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The Future of A.I. for Low-Income Communities and Developing Countries

It seems as if almost overnight Artificial Intelligence technology (A.I.) is everywhere. Starting with the nearly overnight explosion of Chat Generative Pre-trained Transformer (ChatGPT), a generative A.I. chatbot, followed by A.I. technology from nearly every company in Silicon Valley, the next future of technology has arrived. However, in the grand scheme of things, is this future beneficial to the needs of the world? Does it really have the potential to change the world and help those sure to be left behind?

Research seems to suggest that the answer is yes, but only if used intentionally. The biggest potential for equity from A.I. is in healthcare (A.I.-H). Rapid diagnostic tests can be more affordable and accessible, allowing those otherwise excluded from key diagnoses to receive key information about health conditions. In addition, improved diagnoses and accuracy could eliminate expensive treatments. In India, 65% of healthcare spending is out of pocket. This means that the diagnosis of an aggressive disease like cancer could devastate entire families financially for generations.

The issue, however, is that these new technologies can, for the time being, be expensive. This means that they will primarily go to well-funded hospitals and areas that have the resources and researchers to support them. Furthermore, many of the currently approved technologies that are designed to save money depend on processes that don’t exist in low-income communities. For example, A.I.-powered breast lesion categorisation has the power to be revolutionary in diagnostic testing, however, it is only useful where regular screening requires the processing of large volumes of tests. For poorer communities, where magnetic resonance imaging (MRI) or a computerised tomography (CT) scan is unaffordable, these newer technologies are useless.

Another issue is around reimbursement for A.I.-H technology. In October 2020, the Centre of Medicare & Medicaid Services (CMS) approved the first reimbursement. The idea behind this is to incentivize hospitals to change their treatment options. However, these global prices are set in reference to affordability in the American healthcare system, rather than low costs, there is almost no opportunity for low-income communities to benefit.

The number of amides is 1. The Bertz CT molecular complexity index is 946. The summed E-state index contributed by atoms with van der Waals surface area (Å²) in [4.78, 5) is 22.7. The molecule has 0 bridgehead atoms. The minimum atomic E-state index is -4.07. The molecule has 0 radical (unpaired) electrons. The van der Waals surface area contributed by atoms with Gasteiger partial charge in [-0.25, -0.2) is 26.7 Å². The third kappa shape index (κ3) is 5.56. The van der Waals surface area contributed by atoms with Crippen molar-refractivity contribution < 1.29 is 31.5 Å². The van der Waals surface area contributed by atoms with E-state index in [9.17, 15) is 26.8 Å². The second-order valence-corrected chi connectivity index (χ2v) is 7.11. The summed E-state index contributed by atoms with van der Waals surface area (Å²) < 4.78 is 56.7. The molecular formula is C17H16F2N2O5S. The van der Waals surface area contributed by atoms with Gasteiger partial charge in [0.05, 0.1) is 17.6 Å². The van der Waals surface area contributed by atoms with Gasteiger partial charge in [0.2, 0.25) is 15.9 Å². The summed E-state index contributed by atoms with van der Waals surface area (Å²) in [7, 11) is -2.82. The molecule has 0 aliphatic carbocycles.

However, advancements in equity around A.I.-H are happening. The World Health Organisation has established an AAA approach— “Availability, Affordability, and Adoption”, and many organisations around the world are adopting it through the creation of mobile apps that provide resources to understand and manage different conditions.

As A.I. advances are made, it is important for big tech companies and global institutions to act intentionally as they are rolled out. Particularly, acknowledging low-income communities and developing countries, rather than building A.I.-H advances around the systems of highly advanced, developed countries. As technology rapidly advances, it’s important that accessibility is aligned with these advances. Healthcare equity is directly aligned with social equity, and ultimately, these advances in A.I.-H will not only provide higher-quality treatment to all but will also help improve social inequalities in the healthcare system and around the world.


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